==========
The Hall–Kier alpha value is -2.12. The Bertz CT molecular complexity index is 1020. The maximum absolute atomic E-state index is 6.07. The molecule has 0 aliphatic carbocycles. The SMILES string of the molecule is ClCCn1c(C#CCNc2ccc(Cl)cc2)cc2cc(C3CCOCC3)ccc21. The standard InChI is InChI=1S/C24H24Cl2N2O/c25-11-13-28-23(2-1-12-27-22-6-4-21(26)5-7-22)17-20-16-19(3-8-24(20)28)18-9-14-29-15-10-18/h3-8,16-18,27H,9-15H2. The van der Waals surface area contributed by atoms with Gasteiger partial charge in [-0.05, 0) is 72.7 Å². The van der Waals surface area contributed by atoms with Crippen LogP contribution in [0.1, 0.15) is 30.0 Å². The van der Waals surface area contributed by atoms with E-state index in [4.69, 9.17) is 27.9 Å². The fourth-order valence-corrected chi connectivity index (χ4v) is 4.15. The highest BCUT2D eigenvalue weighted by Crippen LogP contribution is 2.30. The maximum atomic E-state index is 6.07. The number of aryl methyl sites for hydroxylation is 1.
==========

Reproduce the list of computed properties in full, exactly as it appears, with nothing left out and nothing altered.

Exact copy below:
The Hall–Kier alpha value is -2.12. The Bertz CT molecular complexity index is 1020. The maximum absolute atomic E-state index is 6.07. The molecule has 0 aliphatic carbocycles. The SMILES string of the molecule is ClCCn1c(C#CCNc2ccc(Cl)cc2)cc2cc(C3CCOCC3)ccc21. The standard InChI is InChI=1S/C24H24Cl2N2O/c25-11-13-28-23(2-1-12-27-22-6-4-21(26)5-7-22)17-20-16-19(3-8-24(20)28)18-9-14-29-15-10-18/h3-8,16-18,27H,9-15H2. The van der Waals surface area contributed by atoms with Gasteiger partial charge in [-0.05, 0) is 72.7 Å². The van der Waals surface area contributed by atoms with Crippen LogP contribution in [0.1, 0.15) is 30.0 Å². The van der Waals surface area contributed by atoms with E-state index in [4.69, 9.17) is 27.9 Å². The fourth-order valence-corrected chi connectivity index (χ4v) is 4.15. The highest BCUT2D eigenvalue weighted by Crippen LogP contribution is 2.30. The maximum atomic E-state index is 6.07. The number of aryl methyl sites for hydroxylation is 1.